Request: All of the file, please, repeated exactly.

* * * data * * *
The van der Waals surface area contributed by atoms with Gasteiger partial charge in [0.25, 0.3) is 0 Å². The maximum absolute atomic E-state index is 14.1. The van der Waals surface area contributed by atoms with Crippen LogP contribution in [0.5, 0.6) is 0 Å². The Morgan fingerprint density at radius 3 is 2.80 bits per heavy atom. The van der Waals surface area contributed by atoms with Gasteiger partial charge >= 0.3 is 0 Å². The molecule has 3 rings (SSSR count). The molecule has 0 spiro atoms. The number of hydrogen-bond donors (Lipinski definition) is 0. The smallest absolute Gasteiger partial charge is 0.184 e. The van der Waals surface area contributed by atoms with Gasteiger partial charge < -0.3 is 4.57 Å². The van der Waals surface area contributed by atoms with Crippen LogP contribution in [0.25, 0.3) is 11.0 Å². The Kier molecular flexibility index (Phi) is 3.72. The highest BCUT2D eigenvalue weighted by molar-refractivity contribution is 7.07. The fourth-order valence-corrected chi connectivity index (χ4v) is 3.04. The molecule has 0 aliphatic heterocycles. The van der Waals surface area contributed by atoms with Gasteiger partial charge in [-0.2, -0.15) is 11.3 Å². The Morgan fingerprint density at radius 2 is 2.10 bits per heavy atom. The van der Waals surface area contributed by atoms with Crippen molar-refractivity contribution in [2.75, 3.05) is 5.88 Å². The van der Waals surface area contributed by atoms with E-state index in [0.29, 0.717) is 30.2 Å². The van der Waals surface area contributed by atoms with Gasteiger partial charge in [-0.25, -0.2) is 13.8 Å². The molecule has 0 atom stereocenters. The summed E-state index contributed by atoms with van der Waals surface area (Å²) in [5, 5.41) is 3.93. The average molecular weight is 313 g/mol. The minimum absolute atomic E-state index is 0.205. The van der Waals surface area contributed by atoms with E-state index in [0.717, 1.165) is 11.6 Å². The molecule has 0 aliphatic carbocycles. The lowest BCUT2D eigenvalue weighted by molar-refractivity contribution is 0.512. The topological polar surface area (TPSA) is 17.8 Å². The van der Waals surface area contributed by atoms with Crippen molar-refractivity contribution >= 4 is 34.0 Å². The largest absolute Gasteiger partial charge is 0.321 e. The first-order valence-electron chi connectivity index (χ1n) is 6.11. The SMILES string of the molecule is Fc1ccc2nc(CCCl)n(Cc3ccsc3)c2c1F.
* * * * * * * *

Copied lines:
The van der Waals surface area contributed by atoms with Gasteiger partial charge in [0.25, 0.3) is 0 Å². The maximum absolute atomic E-state index is 14.1. The van der Waals surface area contributed by atoms with Crippen LogP contribution in [0.5, 0.6) is 0 Å². The Morgan fingerprint density at radius 3 is 2.80 bits per heavy atom. The van der Waals surface area contributed by atoms with Gasteiger partial charge >= 0.3 is 0 Å². The molecule has 3 rings (SSSR count). The molecule has 0 spiro atoms. The number of hydrogen-bond donors (Lipinski definition) is 0. The smallest absolute Gasteiger partial charge is 0.184 e. The van der Waals surface area contributed by atoms with Gasteiger partial charge < -0.3 is 4.57 Å². The van der Waals surface area contributed by atoms with Crippen LogP contribution in [0.25, 0.3) is 11.0 Å². The Kier molecular flexibility index (Phi) is 3.72. The highest BCUT2D eigenvalue weighted by molar-refractivity contribution is 7.07. The fourth-order valence-corrected chi connectivity index (χ4v) is 3.04. The molecule has 0 aliphatic heterocycles. The van der Waals surface area contributed by atoms with Gasteiger partial charge in [-0.2, -0.15) is 11.3 Å². The Morgan fingerprint density at radius 2 is 2.10 bits per heavy atom. The van der Waals surface area contributed by atoms with Crippen molar-refractivity contribution in [2.75, 3.05) is 5.88 Å². The van der Waals surface area contributed by atoms with E-state index in [0.29, 0.717) is 30.2 Å². The van der Waals surface area contributed by atoms with Gasteiger partial charge in [-0.25, -0.2) is 13.8 Å². The molecule has 0 atom stereocenters. The summed E-state index contributed by atoms with van der Waals surface area (Å²) in [5, 5.41) is 3.93. The average molecular weight is 313 g/mol. The minimum absolute atomic E-state index is 0.205. The van der Waals surface area contributed by atoms with E-state index in [0.717, 1.165) is 11.6 Å². The molecule has 0 aliphatic carbocycles. The lowest BCUT2D eigenvalue weighted by molar-refractivity contribution is 0.512. The topological polar surface area (TPSA) is 17.8 Å². The van der Waals surface area contributed by atoms with Crippen molar-refractivity contribution >= 4 is 34.0 Å². The largest absolute Gasteiger partial charge is 0.321 e. The first-order valence-electron chi connectivity index (χ1n) is 6.11. The SMILES string of the molecule is Fc1ccc2nc(CCCl)n(Cc3ccsc3)c2c1F.